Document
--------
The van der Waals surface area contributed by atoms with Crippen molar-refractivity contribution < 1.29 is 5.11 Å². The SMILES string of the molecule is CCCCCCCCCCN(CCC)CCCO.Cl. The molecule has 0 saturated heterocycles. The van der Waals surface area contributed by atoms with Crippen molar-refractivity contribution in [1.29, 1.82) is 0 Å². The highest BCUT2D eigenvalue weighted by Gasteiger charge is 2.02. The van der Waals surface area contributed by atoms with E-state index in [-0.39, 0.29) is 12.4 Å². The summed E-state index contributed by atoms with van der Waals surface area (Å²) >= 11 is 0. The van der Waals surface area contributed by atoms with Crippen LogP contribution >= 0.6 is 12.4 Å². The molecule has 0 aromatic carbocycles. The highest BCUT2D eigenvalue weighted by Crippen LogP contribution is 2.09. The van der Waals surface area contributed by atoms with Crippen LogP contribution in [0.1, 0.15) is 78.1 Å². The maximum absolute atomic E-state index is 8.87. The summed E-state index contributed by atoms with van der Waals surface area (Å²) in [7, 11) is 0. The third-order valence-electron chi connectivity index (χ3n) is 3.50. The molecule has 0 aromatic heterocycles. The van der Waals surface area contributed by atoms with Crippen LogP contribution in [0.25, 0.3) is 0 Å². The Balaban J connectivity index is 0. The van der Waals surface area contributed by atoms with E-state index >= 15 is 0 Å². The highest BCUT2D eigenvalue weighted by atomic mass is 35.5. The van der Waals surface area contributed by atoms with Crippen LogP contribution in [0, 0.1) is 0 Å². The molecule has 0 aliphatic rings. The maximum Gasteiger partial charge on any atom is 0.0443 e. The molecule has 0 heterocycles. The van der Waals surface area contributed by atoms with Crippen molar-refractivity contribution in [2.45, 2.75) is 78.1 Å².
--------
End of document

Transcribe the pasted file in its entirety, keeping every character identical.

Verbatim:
The van der Waals surface area contributed by atoms with Crippen molar-refractivity contribution < 1.29 is 5.11 Å². The SMILES string of the molecule is CCCCCCCCCCN(CCC)CCCO.Cl. The molecule has 0 saturated heterocycles. The van der Waals surface area contributed by atoms with Crippen molar-refractivity contribution in [1.29, 1.82) is 0 Å². The highest BCUT2D eigenvalue weighted by Gasteiger charge is 2.02. The van der Waals surface area contributed by atoms with E-state index in [-0.39, 0.29) is 12.4 Å². The summed E-state index contributed by atoms with van der Waals surface area (Å²) >= 11 is 0. The van der Waals surface area contributed by atoms with Crippen LogP contribution >= 0.6 is 12.4 Å². The molecule has 0 aromatic carbocycles. The highest BCUT2D eigenvalue weighted by Crippen LogP contribution is 2.09. The van der Waals surface area contributed by atoms with Crippen LogP contribution in [0.1, 0.15) is 78.1 Å². The maximum absolute atomic E-state index is 8.87. The summed E-state index contributed by atoms with van der Waals surface area (Å²) in [7, 11) is 0. The third-order valence-electron chi connectivity index (χ3n) is 3.50. The molecule has 0 aromatic heterocycles. The van der Waals surface area contributed by atoms with Crippen LogP contribution in [0.25, 0.3) is 0 Å². The Balaban J connectivity index is 0. The van der Waals surface area contributed by atoms with E-state index >= 15 is 0 Å². The highest BCUT2D eigenvalue weighted by atomic mass is 35.5. The van der Waals surface area contributed by atoms with Crippen LogP contribution in [0, 0.1) is 0 Å². The molecule has 0 aliphatic rings. The maximum Gasteiger partial charge on any atom is 0.0443 e. The molecule has 0 heterocycles. The van der Waals surface area contributed by atoms with Crippen molar-refractivity contribution in [2.45, 2.75) is 78.1 Å².